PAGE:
2012 Quadrantid Shower

2012 Quadrantid CompositeThe annual Quadrantid meteor shower occurs when debris from minor planet 2003 EH1 intercepts the Earth at a high velocity (41 km/s, 92,000 mph). This parent body is itself probably a burned out comet. Meteor showers are named for the constellation of their radiant. The Quadrantids are unusual in being named for Quadrans Muralis, a constellation name that is no longer in use. This shower is sometimes called the Boötids because the radiant is found in the constellation Boötes.

This is a composite image of 68 meteors recorded between sunset on January 3 and sunrise on January 4. Although the image was collected over about eight hours, most of the meteors occurred during just a couple of hours (see the frequency plot below). Because of this, and also because of its high declination, the radiant of the shower is very apparent in this image.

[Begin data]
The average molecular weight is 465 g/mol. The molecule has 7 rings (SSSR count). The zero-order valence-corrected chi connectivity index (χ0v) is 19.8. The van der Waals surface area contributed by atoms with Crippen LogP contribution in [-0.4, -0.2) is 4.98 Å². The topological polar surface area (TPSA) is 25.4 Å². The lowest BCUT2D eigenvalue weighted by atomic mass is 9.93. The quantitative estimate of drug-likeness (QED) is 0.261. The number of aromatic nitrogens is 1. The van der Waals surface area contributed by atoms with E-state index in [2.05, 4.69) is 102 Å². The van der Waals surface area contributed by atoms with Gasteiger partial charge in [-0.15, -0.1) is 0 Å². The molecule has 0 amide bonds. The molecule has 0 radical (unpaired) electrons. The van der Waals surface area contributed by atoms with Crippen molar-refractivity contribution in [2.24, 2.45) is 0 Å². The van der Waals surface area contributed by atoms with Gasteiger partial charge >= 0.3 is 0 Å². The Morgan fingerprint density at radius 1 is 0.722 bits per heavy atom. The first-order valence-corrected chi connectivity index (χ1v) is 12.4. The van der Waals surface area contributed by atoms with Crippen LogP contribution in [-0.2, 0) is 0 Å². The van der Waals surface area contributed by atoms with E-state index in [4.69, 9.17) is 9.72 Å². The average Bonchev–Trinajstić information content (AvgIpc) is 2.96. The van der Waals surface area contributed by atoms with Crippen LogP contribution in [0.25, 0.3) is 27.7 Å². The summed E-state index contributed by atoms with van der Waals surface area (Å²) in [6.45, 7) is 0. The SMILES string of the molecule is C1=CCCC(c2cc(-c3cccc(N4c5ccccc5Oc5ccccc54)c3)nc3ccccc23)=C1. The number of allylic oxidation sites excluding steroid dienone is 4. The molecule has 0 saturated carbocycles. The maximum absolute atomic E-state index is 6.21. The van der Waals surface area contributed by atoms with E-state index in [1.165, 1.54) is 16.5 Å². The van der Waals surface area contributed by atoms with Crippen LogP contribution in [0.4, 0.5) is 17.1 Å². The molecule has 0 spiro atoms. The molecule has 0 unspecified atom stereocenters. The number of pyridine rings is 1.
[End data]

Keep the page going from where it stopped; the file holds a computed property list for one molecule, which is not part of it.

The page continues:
The conditions this year were good- clear weather and no interference from the Moon after 3am local (UT 10:00).

Fireball videos:

This chart plots the total meteor activity over the evening of January 3/4. The radiant rose in Colorado at about UT 05:00, and astronomical twilight began at UT 12:45, extending to dawn at UT 14:20. The hourly rate is a simple raw count, uncorrected for ZHR. These data appear to show some interesting structure in the debris stream. The predicted peak was for UT 07:20, while the radiant was very low in Colorado, and there was still some interference from the Moon. The meteors recorded here are magnitude 1 and brighter.

2012 Quadrantid Activity

© Copyright 2012, Chris L Peterson. All rights reserved.